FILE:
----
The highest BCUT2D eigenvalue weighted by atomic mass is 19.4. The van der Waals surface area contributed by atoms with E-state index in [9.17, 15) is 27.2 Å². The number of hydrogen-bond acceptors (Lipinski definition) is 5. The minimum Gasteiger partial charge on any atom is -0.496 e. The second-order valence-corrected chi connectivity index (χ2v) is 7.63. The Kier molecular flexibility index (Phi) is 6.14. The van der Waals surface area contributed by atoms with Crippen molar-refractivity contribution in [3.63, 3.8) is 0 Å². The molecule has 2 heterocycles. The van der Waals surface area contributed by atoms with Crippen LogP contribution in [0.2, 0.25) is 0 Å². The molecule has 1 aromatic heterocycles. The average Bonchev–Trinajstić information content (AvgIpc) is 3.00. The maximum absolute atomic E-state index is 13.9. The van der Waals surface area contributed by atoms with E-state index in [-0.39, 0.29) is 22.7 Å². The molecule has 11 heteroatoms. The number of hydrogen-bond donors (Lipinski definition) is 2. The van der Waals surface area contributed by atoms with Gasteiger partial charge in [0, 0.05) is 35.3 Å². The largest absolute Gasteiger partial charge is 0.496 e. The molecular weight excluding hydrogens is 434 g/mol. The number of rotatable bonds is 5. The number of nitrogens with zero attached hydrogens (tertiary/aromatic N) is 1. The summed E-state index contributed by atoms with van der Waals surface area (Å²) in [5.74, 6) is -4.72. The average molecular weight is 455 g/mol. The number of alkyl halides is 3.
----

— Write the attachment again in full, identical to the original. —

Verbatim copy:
The highest BCUT2D eigenvalue weighted by atomic mass is 19.4. The van der Waals surface area contributed by atoms with E-state index in [9.17, 15) is 27.2 Å². The number of hydrogen-bond acceptors (Lipinski definition) is 5. The minimum Gasteiger partial charge on any atom is -0.496 e. The second-order valence-corrected chi connectivity index (χ2v) is 7.63. The Kier molecular flexibility index (Phi) is 6.14. The van der Waals surface area contributed by atoms with Crippen molar-refractivity contribution in [3.63, 3.8) is 0 Å². The molecule has 2 heterocycles. The van der Waals surface area contributed by atoms with Crippen LogP contribution in [0.2, 0.25) is 0 Å². The molecule has 1 aromatic heterocycles. The average Bonchev–Trinajstić information content (AvgIpc) is 3.00. The maximum absolute atomic E-state index is 13.9. The van der Waals surface area contributed by atoms with E-state index in [-0.39, 0.29) is 22.7 Å². The molecule has 11 heteroatoms. The number of hydrogen-bond donors (Lipinski definition) is 2. The van der Waals surface area contributed by atoms with Gasteiger partial charge in [0, 0.05) is 35.3 Å². The largest absolute Gasteiger partial charge is 0.496 e. The molecular weight excluding hydrogens is 434 g/mol. The number of rotatable bonds is 5. The number of nitrogens with zero attached hydrogens (tertiary/aromatic N) is 1. The summed E-state index contributed by atoms with van der Waals surface area (Å²) in [5.74, 6) is -4.72. The average molecular weight is 455 g/mol. The number of alkyl halides is 3.